Let's face it: Building CSS grids can get complicated fast. Even using Foundation 5 — or what we call Foundation for Sites — sometimes finding that one stray
</div> tag can be tricky.
Today, we're launching a new way to build, share and store Foundation layouts: Morse Code, a shorthand lingo for Foundation grids. Here's an example:
That's a row with four large columns, eight large columns, and another row of six and six large columns. As one of our designers pointed out, an entire page can become a tweet.
At first glance it looks like gibberish. It's writable once you learn the system, which we describe on its Playground page. But to help speed things along, we also wrote two plugins for our favorite code editors, Coda 2 and Sublime 3 — just in time for the impending launch of Coda 2.5. These plugins encode Foundation grids into the Morse Code syntax, and turn that code back into Foundation grids. Easy peasy. As a bonus, the Coda plugin comes with Markdown link-aware commands to build common Foundation patterns like buttons, off-canvas navigation, pagination and modal windows.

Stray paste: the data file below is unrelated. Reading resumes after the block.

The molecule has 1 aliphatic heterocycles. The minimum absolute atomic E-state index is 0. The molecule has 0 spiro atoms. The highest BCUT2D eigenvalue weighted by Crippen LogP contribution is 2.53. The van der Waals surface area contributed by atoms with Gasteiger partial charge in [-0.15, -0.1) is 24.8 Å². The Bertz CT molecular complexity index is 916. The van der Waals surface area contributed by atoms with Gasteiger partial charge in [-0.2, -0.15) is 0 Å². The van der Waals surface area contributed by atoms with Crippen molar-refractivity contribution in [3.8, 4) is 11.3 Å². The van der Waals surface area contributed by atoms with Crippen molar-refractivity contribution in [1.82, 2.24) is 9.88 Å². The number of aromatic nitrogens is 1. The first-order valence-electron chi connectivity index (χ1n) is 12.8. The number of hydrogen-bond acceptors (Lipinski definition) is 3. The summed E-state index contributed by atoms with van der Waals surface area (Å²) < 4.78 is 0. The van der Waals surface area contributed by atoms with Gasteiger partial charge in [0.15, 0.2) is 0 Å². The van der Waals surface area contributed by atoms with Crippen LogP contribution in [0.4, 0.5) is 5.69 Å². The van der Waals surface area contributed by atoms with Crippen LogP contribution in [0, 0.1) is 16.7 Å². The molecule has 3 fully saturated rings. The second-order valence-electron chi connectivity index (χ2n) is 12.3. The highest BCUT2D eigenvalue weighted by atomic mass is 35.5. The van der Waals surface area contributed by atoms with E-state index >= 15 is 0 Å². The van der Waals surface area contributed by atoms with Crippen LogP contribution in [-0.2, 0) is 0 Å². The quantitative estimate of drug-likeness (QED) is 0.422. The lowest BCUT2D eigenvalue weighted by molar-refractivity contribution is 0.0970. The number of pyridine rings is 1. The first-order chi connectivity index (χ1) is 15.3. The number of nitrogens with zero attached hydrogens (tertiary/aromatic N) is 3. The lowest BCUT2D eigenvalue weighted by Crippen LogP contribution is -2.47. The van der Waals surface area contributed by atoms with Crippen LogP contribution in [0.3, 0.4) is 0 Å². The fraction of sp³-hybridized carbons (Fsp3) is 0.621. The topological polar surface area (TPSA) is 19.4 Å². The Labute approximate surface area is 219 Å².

There are a few caveats.
- Both plugins require complete, well-formed HTML.
- Both plugins require valid Foundation grids. No columns directly inside columns, for example.
- The Coda version skips elements without grids — say,
- And while the Coda version treats each line of Morse Code as a new row, the Sublime version requires everything to be on one line.
But the decoders result in valid HTML.
Encoding grids to Morse Code was easy compared to going the other way. We spent a few weeks getting the decoders to work properly, fine-tuning our syntax in the process. And while it's not a perfect system — indenting more than two levels of nested rows and columns can get a little odd — we think it's a great way to hash out prototype grids faster than ever. Check it out on its official Playground page: